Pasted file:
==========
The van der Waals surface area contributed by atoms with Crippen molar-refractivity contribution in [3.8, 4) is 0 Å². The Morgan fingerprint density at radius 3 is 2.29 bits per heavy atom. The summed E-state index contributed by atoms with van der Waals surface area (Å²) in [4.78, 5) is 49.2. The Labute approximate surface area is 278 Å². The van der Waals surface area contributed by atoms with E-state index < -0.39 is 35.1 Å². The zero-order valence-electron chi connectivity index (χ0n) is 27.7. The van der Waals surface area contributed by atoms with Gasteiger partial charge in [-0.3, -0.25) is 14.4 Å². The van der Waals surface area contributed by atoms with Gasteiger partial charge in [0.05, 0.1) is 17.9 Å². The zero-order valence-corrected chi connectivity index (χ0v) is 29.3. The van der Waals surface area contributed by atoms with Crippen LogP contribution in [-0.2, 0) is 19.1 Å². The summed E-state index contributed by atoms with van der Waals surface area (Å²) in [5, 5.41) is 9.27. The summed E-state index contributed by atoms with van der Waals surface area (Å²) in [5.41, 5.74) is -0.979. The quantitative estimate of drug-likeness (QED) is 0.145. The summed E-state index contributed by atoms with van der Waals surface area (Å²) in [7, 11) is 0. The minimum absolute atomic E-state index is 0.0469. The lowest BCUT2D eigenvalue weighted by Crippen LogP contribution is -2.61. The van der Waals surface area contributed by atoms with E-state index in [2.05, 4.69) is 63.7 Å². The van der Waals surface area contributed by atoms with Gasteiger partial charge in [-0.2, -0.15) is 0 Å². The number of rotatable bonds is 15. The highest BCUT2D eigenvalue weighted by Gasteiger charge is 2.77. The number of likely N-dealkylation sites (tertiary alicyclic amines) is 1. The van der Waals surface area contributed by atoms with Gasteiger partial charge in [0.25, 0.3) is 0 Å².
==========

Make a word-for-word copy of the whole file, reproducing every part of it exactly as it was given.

The van der Waals surface area contributed by atoms with Crippen molar-refractivity contribution in [3.8, 4) is 0 Å². The Morgan fingerprint density at radius 3 is 2.29 bits per heavy atom. The summed E-state index contributed by atoms with van der Waals surface area (Å²) in [4.78, 5) is 49.2. The Labute approximate surface area is 278 Å². The van der Waals surface area contributed by atoms with E-state index < -0.39 is 35.1 Å². The zero-order valence-electron chi connectivity index (χ0n) is 27.7. The van der Waals surface area contributed by atoms with Gasteiger partial charge in [-0.3, -0.25) is 14.4 Å². The van der Waals surface area contributed by atoms with Gasteiger partial charge in [0.05, 0.1) is 17.9 Å². The zero-order valence-corrected chi connectivity index (χ0v) is 29.3. The van der Waals surface area contributed by atoms with Crippen LogP contribution in [-0.2, 0) is 19.1 Å². The summed E-state index contributed by atoms with van der Waals surface area (Å²) in [5, 5.41) is 9.27. The summed E-state index contributed by atoms with van der Waals surface area (Å²) in [5.41, 5.74) is -0.979. The quantitative estimate of drug-likeness (QED) is 0.145. The summed E-state index contributed by atoms with van der Waals surface area (Å²) in [7, 11) is 0. The minimum absolute atomic E-state index is 0.0469. The lowest BCUT2D eigenvalue weighted by Crippen LogP contribution is -2.61. The van der Waals surface area contributed by atoms with E-state index in [2.05, 4.69) is 63.7 Å². The van der Waals surface area contributed by atoms with Gasteiger partial charge in [-0.2, -0.15) is 0 Å². The number of rotatable bonds is 15. The highest BCUT2D eigenvalue weighted by Gasteiger charge is 2.77. The number of likely N-dealkylation sites (tertiary alicyclic amines) is 1. The van der Waals surface area contributed by atoms with Gasteiger partial charge in [0.25, 0.3) is 0 Å².